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by AJ Ramirez

20 Jan 2011


When discussing half-remembered post-grunge hits with my friend Dustin a few nights back (this happens more often than you would think), he argued that any greatest hits album released by the Pennsylvania quartet Live should simply contain a copy of the group’s 1994 album Throwing Copper inside. And, you know, I have to completely agree with that, and I think most everyone else would, too. Sorry, “Pain Lies on the Riverside”.

Oh, Live: stridently passionate, humorlessly sincere, and insufferably portentous, the band always had a habit of crossing the mark into becoming unbearably overwrought. Around before grunge had even penetrated popular consciousness, the members of Live were in fact ardent devotees of R.E.M., injecting their spiritually-tinged college rock with U2-sized bluster and self-importance as well as the occasional questionable white-funk bass lick. Forgive Pearl Jam, everyone: it was really Live who paved the way for Creed. Yet for one album the group managed to dial back its most grating tics, beef up the hook-per-song ratio, and turn out one of the most consistent rock albums of the ‘90s. Live coasted for a long time upon the goodwill generated by Throwing Copper—allowing the ensemble to vex rock radio with the likes of the leaden “Lakini’s Juice” and the atrocious Tricky team-up “Simple Creed”—yet the band’s second album holds up today better than you would expect, in large part due to the presence of industrial-strength hits “Selling the Drama”, “I Alone”, “Lightning Crashes”, and “All Over You”.

by Sean Murphy

13 Jan 2011


“When the change was made uptown and the Big Man joined the band. . . .” The rest was history, wasn’t it?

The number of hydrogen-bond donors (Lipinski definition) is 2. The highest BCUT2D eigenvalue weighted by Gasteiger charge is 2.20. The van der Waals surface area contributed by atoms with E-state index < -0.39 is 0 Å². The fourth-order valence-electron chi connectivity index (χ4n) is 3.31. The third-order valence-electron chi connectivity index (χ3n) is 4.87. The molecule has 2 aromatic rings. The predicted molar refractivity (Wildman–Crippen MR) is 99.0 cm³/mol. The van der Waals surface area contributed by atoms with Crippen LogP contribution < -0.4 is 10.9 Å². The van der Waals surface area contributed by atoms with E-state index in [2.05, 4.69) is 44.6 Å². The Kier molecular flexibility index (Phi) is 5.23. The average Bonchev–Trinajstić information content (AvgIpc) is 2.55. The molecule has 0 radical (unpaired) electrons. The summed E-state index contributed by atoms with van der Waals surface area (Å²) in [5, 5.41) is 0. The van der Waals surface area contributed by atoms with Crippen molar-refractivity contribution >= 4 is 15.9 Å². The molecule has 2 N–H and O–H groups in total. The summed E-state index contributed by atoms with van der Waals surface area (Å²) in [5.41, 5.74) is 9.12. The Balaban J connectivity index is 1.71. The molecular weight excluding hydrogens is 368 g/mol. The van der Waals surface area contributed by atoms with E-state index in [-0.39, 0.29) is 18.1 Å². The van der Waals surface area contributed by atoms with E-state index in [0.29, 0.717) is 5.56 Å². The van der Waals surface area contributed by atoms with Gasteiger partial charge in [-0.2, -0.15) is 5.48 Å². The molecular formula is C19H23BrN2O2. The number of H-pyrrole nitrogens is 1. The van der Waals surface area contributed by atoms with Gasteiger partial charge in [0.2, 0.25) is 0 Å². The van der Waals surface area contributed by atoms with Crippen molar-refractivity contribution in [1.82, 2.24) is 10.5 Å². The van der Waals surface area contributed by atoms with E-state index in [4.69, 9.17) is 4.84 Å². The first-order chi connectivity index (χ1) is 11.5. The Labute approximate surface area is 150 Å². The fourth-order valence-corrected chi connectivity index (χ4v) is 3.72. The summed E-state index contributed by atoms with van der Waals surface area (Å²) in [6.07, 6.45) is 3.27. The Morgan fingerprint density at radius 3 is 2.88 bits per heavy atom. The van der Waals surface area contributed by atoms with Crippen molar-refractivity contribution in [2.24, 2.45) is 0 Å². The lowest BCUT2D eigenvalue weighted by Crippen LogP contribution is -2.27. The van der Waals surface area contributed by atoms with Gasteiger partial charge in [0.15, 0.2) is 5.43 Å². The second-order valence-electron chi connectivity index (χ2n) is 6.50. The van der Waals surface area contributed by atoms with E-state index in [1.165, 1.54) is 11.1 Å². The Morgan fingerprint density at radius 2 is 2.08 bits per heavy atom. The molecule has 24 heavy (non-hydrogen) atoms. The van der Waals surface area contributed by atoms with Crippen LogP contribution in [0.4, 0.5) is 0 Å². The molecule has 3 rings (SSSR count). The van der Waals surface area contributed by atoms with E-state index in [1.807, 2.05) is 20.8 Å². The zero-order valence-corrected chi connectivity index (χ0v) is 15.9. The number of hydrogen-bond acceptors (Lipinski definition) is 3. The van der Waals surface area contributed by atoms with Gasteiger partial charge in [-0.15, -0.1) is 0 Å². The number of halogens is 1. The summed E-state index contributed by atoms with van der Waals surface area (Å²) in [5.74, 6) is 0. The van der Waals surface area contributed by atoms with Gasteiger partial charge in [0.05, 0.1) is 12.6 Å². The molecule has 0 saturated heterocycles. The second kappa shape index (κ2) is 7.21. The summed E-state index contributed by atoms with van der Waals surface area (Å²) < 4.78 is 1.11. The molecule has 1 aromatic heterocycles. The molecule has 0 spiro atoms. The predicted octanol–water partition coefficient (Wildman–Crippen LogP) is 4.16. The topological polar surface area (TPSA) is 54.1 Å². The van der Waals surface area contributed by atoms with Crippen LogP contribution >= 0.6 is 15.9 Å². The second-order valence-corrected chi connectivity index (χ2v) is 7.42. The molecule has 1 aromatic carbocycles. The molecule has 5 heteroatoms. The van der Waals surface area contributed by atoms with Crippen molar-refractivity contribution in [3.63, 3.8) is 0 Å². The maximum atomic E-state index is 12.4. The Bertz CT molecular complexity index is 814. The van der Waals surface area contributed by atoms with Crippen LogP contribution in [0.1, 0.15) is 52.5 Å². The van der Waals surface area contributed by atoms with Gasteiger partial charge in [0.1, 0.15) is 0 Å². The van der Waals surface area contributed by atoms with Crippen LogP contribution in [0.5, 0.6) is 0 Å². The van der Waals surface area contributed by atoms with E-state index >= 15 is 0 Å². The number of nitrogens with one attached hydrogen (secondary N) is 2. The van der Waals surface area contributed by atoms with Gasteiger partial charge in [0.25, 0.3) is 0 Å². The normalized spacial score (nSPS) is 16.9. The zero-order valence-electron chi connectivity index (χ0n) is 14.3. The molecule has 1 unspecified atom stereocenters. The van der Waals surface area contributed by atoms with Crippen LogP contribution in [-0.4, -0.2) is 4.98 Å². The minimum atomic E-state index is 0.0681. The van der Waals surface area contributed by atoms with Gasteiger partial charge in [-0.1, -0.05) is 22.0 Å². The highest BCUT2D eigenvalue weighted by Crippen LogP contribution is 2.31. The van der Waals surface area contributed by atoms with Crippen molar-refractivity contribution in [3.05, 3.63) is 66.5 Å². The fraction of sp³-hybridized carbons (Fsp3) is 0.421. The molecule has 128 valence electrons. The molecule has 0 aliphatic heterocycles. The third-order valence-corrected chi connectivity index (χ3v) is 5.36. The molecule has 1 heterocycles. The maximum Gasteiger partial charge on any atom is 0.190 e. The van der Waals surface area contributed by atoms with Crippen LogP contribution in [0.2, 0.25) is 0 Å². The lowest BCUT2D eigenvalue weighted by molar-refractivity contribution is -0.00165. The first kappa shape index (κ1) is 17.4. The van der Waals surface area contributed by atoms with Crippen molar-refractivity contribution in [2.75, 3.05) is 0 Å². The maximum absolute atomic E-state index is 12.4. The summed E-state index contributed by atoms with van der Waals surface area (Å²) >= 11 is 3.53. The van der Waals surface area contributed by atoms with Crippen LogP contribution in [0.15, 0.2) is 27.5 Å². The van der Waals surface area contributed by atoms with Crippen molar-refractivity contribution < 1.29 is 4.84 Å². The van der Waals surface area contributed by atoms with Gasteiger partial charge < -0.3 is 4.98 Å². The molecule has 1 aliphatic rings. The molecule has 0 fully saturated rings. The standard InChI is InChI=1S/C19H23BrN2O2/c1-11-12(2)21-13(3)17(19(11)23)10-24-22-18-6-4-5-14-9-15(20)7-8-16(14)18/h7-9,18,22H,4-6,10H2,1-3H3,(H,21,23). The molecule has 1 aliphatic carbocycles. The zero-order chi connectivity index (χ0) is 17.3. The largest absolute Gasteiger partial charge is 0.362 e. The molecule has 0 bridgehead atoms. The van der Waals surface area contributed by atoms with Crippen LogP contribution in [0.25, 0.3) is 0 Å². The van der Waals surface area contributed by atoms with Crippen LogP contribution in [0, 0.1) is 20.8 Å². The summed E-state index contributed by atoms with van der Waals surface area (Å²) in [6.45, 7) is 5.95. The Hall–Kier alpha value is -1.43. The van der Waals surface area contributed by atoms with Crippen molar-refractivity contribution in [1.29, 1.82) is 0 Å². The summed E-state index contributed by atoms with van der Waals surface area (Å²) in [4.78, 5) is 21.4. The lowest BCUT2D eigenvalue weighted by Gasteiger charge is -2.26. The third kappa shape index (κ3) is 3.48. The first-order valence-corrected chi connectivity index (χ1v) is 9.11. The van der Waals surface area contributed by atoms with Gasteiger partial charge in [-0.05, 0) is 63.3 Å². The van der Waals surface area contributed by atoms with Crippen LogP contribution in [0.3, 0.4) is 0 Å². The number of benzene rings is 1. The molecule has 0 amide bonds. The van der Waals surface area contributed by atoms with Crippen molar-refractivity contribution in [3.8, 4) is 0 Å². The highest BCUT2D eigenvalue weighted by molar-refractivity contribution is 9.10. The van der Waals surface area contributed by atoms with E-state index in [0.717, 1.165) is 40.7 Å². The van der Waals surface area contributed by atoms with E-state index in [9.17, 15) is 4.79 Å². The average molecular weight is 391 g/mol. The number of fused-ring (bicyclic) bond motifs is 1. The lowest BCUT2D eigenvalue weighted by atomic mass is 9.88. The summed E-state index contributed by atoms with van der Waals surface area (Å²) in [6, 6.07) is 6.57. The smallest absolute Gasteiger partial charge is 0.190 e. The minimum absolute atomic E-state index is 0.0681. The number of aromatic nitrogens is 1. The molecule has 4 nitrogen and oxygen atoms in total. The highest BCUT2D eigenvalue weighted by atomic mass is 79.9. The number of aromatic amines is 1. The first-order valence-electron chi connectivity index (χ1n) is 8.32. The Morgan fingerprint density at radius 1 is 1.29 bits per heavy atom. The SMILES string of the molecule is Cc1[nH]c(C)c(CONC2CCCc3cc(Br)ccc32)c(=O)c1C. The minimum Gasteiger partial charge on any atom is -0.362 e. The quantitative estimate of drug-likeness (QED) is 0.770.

I am, of course, quoting from “Tenth Avenue Freeze-Out”, the second song from Bruce Springsteen’s masterpiece, Born to Run (1975). It seems appropriate to send a shout-out to E Street Band member Clarence Clemons (a.k.a. the Big Man) on the occasion of his 69th birthday, and celebrate what I consider his finest moment—and one of the finer moments in rock and roll history. We’re talking about “Jungleland”, needless to say. It is a perfect song, closing an album that also begins with a perfect song (“Thunder Road”).

First, a bit of backstory may be useful, since it would seem that little more needs to be said regarding Born To Run: it certainly does not need anyone to make the case it clearly and indelibly makes for itself as one of the ultimate rock albums, no further questions or comments necessary. That it came as the result of a fanatical and obsessive quest on the young Springsteen’s part (he was 25 when it was released) is well-documented. What is less understood and, for younger fans who came to the party during (or after!) the ubiquity of Born in the U.S.A., is that after two critically-praised but commercially-D.O.A. albums, there was a very real chance that millions of frenzied fans would never get an opportunity to scream “Bruuuuuuce!” at concerts for the next several decades. The desperation, ambition, and yearning wrapped within each song was very real, and more than slightly mirrored the state of mind of this scruffy underdog who (not unlike Rush before it made 2112) had the balls to stay true to his vision and figure he would either hit a grand slam or go down swinging.

And the rest is history, isn’t it?

by AJ Ramirez

5 Jan 2011


Roughly 20 years ago was the popular apex of new jack swing, a subgenre of R&B that was the conclusion of the path that the musical form had explored for much of the 1980s. Hands down my favorite style of R&B, new jack swing marked the point when the genre began to fully acknowledge hip-hop, working its rhythms and raps into tight, well-oiled pop-funk compositions that valued high-stepping energy and intricate production above all else; the now thoroughly-blurred overlap between R&B and hip-hop in mainstream music is the style’s enduring legacy. New jack swing was club music—while certainly Bobby Brown or Guy would be wooing the ladies with every lyrical opportunity, it wasn’t the bedroom but the promise of a vibrant dancefloor that was the destination of choice—that was a much as feast for the discerning ear as it was fuel for a weekend out party-hopping.